Background: Everyday activities are an important setting for stimulating child functioning, but are understudied in young children with a significant cognitive and motor developmental delay. Therefore, we aim to characterize their family activities in terms of diversity, frequency, child engagement and family member's presence, compared to typically developing children.
Methods: By asking a parent to fill out an adapted version of the Child Participation in Family Activities questionnaire, the activity pattern of 49 children within the study group and 45 children within the control group were assessed and compared.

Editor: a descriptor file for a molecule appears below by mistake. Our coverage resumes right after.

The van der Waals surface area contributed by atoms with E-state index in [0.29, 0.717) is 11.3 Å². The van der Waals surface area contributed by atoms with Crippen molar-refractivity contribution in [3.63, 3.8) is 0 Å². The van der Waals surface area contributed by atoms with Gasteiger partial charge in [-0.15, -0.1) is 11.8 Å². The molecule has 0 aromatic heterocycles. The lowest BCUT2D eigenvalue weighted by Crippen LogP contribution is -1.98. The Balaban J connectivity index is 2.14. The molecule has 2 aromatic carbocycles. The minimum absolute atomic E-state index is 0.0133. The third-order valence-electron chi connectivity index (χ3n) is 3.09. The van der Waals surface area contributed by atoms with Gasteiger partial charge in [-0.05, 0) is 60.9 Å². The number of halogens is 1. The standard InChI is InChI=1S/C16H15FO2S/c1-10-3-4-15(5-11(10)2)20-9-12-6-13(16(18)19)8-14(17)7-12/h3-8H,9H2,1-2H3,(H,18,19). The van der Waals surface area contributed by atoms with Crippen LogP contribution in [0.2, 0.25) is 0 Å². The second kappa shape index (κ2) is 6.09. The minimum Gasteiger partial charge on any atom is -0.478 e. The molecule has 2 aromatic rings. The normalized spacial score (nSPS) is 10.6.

Results: Children in the study group generally experience less diverse activities (with an additional lower frequency of out-of-home activities) and show lower engagement levels compared to typically developing children.
Conclusions: Incorporating high levels of personal interaction, highly stimulating activities and adapted leisure activities into the daily activity pattern of children with multiple disabilities might be a pathway to increased engagement levels.
Keywords: child engagement; family activities; profound and multiple disabilities; severe and multiple disabilities.
© 2019 John Wiley & Sons Ltd.